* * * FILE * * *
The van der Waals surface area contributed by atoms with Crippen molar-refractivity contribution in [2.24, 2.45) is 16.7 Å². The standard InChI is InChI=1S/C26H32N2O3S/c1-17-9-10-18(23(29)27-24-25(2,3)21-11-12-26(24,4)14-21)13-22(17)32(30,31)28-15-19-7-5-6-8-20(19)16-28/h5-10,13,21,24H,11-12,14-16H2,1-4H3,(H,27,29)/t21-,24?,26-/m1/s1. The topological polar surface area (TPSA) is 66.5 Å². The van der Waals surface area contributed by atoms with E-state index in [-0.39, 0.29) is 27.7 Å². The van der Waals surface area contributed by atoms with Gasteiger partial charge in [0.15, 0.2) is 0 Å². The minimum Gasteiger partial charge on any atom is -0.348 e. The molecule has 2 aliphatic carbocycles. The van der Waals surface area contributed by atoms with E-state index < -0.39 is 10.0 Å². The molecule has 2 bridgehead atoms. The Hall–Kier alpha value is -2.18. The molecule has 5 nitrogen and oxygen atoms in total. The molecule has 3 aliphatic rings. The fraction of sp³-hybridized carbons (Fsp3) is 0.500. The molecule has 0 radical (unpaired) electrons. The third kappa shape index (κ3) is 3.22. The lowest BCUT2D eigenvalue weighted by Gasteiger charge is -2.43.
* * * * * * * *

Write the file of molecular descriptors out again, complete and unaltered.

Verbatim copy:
The van der Waals surface area contributed by atoms with Crippen molar-refractivity contribution in [2.24, 2.45) is 16.7 Å². The standard InChI is InChI=1S/C26H32N2O3S/c1-17-9-10-18(23(29)27-24-25(2,3)21-11-12-26(24,4)14-21)13-22(17)32(30,31)28-15-19-7-5-6-8-20(19)16-28/h5-10,13,21,24H,11-12,14-16H2,1-4H3,(H,27,29)/t21-,24?,26-/m1/s1. The topological polar surface area (TPSA) is 66.5 Å². The van der Waals surface area contributed by atoms with E-state index in [-0.39, 0.29) is 27.7 Å². The van der Waals surface area contributed by atoms with Gasteiger partial charge in [0.15, 0.2) is 0 Å². The minimum Gasteiger partial charge on any atom is -0.348 e. The molecule has 2 aliphatic carbocycles. The van der Waals surface area contributed by atoms with E-state index < -0.39 is 10.0 Å². The molecule has 2 bridgehead atoms. The Hall–Kier alpha value is -2.18. The molecule has 5 nitrogen and oxygen atoms in total. The molecule has 3 aliphatic rings. The fraction of sp³-hybridized carbons (Fsp3) is 0.500. The molecule has 0 radical (unpaired) electrons. The third kappa shape index (κ3) is 3.22. The lowest BCUT2D eigenvalue weighted by Gasteiger charge is -2.43.